Flying Officer Harold Oliver Prout AFC
On 4th November, 1920, Flying Officer Harold Oliver Prout AFC and his passenger, Flying Officer Horace Edgar Fenwick, were on the return leg of a trip to Winchester when they arrived back at Kenley, just after 4.30pm, to find the airfield shrouded in thick fog.
Sergeant Frank Ashdown of the Metropolitan Police, Kenley, saw their Bristol Fighter (F4852) pass low over his house in Godstone Road heading towards Kenley at 4.30pm. It returned and passed overhead a second time. This time it appeared to Ashdown that the occupants of the aeroplane were standing up in the cockpit. They headed back towards the airfield – he lost sight of them in the fog and almost immediately heard a crash. Sgt. Ashdown discovered the two pilots dead near Hawkhirst Rd. They had hit a tree and come down in a spot known as Fox’s Hold Field. He discovered Fenwick’s body lying between the two near side wings and Prout’s securely strapped in the pilot’s seat amongst the wreckage, so Ashdown realised that he couldn’t have been standing up.
Dr. Walter Eaton Smith was called – he saw the bodies and said that Fenwick had suffered a fractured skull and a broken leg, while Prout’s chest had been crushed by being wedged in the cockpit – he had also suffered a fractured skull.
At the inquest into their deaths, held at the Rose and Crown Hotel, Whyteleafe, Flight Lieutenant Trevor Salt stated that the Prout had come to him that morning for a machine, having obtained his Commanding Officer’s permission to take Fenwick to Winchester on business concerning wireless telegraphy. They had left Kenley in the morning, bound for Winchester, and the weather was fine when they began their return journey in the afternoon. However, a heavy fog had closed in on Kenley at 3.45pm and Salt had phoned Winchester to warn them about the weather conditions, but he was too late to prevent them from leaving. He explained to the Coroner that Kenley “was difficult to land in, the trees rendering it particularly dangerous during foggy weather.”
The Coroner commented that he had held inquests on men killed while trying to land at Kenley in the past, but “experts had decided on the position of the aerodrome and of course he was not sufficiently expert to say it was not a proper position.”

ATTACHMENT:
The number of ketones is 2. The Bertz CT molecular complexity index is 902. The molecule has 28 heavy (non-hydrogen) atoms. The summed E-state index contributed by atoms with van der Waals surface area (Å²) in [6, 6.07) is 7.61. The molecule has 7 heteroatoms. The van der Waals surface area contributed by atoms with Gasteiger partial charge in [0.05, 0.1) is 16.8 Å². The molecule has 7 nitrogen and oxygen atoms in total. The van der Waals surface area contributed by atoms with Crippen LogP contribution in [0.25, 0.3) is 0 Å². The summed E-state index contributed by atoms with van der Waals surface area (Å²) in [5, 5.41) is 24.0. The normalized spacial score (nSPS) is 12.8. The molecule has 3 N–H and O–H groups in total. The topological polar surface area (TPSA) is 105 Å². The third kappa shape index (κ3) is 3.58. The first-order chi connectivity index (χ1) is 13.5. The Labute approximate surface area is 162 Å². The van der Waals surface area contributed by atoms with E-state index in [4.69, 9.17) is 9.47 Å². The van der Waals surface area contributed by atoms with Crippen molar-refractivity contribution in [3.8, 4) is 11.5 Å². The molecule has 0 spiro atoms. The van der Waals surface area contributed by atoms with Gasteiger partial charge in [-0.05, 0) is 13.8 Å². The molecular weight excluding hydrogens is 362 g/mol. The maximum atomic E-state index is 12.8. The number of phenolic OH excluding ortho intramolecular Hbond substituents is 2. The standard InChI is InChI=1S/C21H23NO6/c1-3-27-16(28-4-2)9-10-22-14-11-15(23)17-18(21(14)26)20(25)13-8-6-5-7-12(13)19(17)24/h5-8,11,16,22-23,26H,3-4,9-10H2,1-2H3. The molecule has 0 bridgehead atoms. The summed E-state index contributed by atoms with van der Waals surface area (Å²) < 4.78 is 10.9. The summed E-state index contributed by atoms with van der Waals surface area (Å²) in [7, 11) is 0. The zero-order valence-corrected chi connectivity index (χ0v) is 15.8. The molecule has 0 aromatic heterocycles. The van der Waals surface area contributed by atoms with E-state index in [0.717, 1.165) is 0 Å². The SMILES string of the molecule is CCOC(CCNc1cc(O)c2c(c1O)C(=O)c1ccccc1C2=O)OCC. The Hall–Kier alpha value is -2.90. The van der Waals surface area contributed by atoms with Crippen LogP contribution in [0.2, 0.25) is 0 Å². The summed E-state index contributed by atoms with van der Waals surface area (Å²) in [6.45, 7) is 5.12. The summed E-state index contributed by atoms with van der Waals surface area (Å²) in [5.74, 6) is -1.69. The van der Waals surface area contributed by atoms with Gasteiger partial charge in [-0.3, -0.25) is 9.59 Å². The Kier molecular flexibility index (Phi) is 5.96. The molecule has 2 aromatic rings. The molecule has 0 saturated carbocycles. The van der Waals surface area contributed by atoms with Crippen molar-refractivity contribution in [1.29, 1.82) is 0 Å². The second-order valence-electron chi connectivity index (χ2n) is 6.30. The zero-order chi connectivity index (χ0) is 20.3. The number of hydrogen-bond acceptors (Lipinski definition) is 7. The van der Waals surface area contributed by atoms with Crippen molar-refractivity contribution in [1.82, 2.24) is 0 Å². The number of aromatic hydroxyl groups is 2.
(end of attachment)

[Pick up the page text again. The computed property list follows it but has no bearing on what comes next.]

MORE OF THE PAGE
Harold Oliver Prout was the son of Charles Jacob Prout, a Civil Servant and Rose Florence Prout (nee Addenbrooke). He was born 6th July, 1896, in Putney Vale. By 1901, the family were living at ‘Roslyn’ Elgin Rd, Wallington, with two servants – a General Domestic and ‘Mother’s Help.’ By 1911, they had moved to ‘Shrublands,’ 5 Broad Green Avenue, West Croydon, which still seems to have been the family home in 1920.
Harold was one of three brothers who all distinguished themselves in the Air Force. He had been farming in Canada prior to enlisting during the Great War and served with the 121st Battalion, Canadian Infantry, before applying for a commission in April 1917. By January, 1919, he had been awarded the Air Force Cross and was serving in the RAF with 252 Squadron at Cullercoats (Tynemouth). A newspaper report says that Harold was an expert on hydroplanes, having first served in the Royal Naval Air Service. After the Armistice, he had stayed in the RAF and had only recently been attached to Kenley Aerodrome staff. He was “awaiting orders to proceed to Cambridge for instructional work in connection with a new type of machine.”
At the time of Harold’s death, his older brother Reginald was a Brigade Major with an important position under the Air Ministry and his younger brother, Geoffrey, had just lost a leg in a flying accident.
Harold had been married to Nellie Amelia Cora Reynolds for just one year when he died. In 1923, she married his younger brother, Geoffrey, and the couple had a son, David Harold Prout in 1924. Sadly he died, aged 18, while serving as an Ordinary Seaman in the Merchant Navy, aboard the SS Empire Turnstone, when she was torpedoed by U-621, in October, 1942.
Flying Officer Harold Oliver Prout was 24 years old when he died.
Rest in peace Sir and thank you for your service.